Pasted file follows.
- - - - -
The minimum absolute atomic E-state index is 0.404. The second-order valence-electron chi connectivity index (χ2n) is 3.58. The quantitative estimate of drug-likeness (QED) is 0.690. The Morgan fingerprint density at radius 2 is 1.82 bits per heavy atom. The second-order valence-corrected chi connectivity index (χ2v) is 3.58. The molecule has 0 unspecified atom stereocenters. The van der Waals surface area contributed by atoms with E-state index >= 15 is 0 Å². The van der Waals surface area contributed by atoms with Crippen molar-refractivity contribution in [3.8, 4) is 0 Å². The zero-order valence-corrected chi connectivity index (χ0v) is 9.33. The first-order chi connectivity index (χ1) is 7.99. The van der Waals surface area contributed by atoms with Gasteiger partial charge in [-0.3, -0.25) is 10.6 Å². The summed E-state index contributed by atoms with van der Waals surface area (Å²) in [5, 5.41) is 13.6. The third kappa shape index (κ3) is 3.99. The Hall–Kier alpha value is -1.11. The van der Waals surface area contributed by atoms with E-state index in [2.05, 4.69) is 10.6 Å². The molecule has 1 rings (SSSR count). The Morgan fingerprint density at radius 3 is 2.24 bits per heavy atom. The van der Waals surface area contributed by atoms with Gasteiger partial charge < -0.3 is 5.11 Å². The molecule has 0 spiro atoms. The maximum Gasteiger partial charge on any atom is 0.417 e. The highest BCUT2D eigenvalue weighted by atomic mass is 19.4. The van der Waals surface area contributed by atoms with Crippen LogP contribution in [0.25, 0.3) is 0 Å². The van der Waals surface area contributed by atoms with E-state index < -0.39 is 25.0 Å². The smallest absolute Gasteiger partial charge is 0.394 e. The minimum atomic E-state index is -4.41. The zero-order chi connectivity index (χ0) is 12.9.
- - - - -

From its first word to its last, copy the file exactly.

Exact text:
The minimum absolute atomic E-state index is 0.404. The second-order valence-electron chi connectivity index (χ2n) is 3.58. The quantitative estimate of drug-likeness (QED) is 0.690. The Morgan fingerprint density at radius 2 is 1.82 bits per heavy atom. The second-order valence-corrected chi connectivity index (χ2v) is 3.58. The molecule has 0 unspecified atom stereocenters. The van der Waals surface area contributed by atoms with E-state index >= 15 is 0 Å². The van der Waals surface area contributed by atoms with Crippen molar-refractivity contribution in [3.8, 4) is 0 Å². The zero-order valence-corrected chi connectivity index (χ0v) is 9.33. The first-order chi connectivity index (χ1) is 7.99. The van der Waals surface area contributed by atoms with Gasteiger partial charge in [-0.3, -0.25) is 10.6 Å². The summed E-state index contributed by atoms with van der Waals surface area (Å²) in [5, 5.41) is 13.6. The third kappa shape index (κ3) is 3.99. The Hall–Kier alpha value is -1.11. The van der Waals surface area contributed by atoms with E-state index in [2.05, 4.69) is 10.6 Å². The molecule has 1 rings (SSSR count). The Morgan fingerprint density at radius 3 is 2.24 bits per heavy atom. The van der Waals surface area contributed by atoms with Gasteiger partial charge < -0.3 is 5.11 Å². The molecule has 0 spiro atoms. The maximum Gasteiger partial charge on any atom is 0.417 e. The highest BCUT2D eigenvalue weighted by atomic mass is 19.4. The van der Waals surface area contributed by atoms with Crippen LogP contribution in [0.25, 0.3) is 0 Å². The van der Waals surface area contributed by atoms with E-state index < -0.39 is 25.0 Å². The smallest absolute Gasteiger partial charge is 0.394 e. The minimum atomic E-state index is -4.41. The zero-order chi connectivity index (χ0) is 12.9.